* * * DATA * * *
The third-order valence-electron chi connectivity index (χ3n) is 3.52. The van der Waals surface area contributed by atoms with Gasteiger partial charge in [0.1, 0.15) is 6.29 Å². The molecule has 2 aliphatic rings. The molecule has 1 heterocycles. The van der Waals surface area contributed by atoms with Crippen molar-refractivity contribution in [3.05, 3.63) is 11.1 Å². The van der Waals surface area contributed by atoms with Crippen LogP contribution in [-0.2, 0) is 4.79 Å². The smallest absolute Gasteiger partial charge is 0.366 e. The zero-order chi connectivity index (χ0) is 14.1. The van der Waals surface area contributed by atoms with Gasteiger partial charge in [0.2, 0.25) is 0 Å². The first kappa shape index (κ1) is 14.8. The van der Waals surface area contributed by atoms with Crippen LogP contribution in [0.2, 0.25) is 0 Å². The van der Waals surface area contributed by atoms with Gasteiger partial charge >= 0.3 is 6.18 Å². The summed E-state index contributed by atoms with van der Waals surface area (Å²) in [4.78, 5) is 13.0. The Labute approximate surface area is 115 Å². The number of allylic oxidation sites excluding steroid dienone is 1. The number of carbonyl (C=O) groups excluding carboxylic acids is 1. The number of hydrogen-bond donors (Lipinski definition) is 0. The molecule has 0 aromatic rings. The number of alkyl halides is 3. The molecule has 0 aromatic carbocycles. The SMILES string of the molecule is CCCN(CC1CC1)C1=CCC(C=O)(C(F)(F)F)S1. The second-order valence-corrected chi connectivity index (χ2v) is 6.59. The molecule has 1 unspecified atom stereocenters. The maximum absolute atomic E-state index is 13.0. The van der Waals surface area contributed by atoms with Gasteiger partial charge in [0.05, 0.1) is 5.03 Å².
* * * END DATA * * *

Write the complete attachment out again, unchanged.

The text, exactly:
The third-order valence-electron chi connectivity index (χ3n) is 3.52. The van der Waals surface area contributed by atoms with Gasteiger partial charge in [0.1, 0.15) is 6.29 Å². The molecule has 2 aliphatic rings. The molecule has 1 heterocycles. The van der Waals surface area contributed by atoms with Crippen molar-refractivity contribution in [3.05, 3.63) is 11.1 Å². The van der Waals surface area contributed by atoms with Crippen LogP contribution in [-0.2, 0) is 4.79 Å². The smallest absolute Gasteiger partial charge is 0.366 e. The zero-order chi connectivity index (χ0) is 14.1. The van der Waals surface area contributed by atoms with Gasteiger partial charge in [0.2, 0.25) is 0 Å². The first kappa shape index (κ1) is 14.8. The van der Waals surface area contributed by atoms with Crippen LogP contribution in [0.2, 0.25) is 0 Å². The van der Waals surface area contributed by atoms with Gasteiger partial charge >= 0.3 is 6.18 Å². The summed E-state index contributed by atoms with van der Waals surface area (Å²) in [4.78, 5) is 13.0. The Labute approximate surface area is 115 Å². The number of allylic oxidation sites excluding steroid dienone is 1. The number of carbonyl (C=O) groups excluding carboxylic acids is 1. The number of hydrogen-bond donors (Lipinski definition) is 0. The molecule has 0 aromatic rings. The number of alkyl halides is 3. The molecule has 0 aromatic carbocycles. The SMILES string of the molecule is CCCN(CC1CC1)C1=CCC(C=O)(C(F)(F)F)S1. The second-order valence-corrected chi connectivity index (χ2v) is 6.59. The molecule has 1 unspecified atom stereocenters. The maximum absolute atomic E-state index is 13.0. The van der Waals surface area contributed by atoms with Gasteiger partial charge in [0.05, 0.1) is 5.03 Å².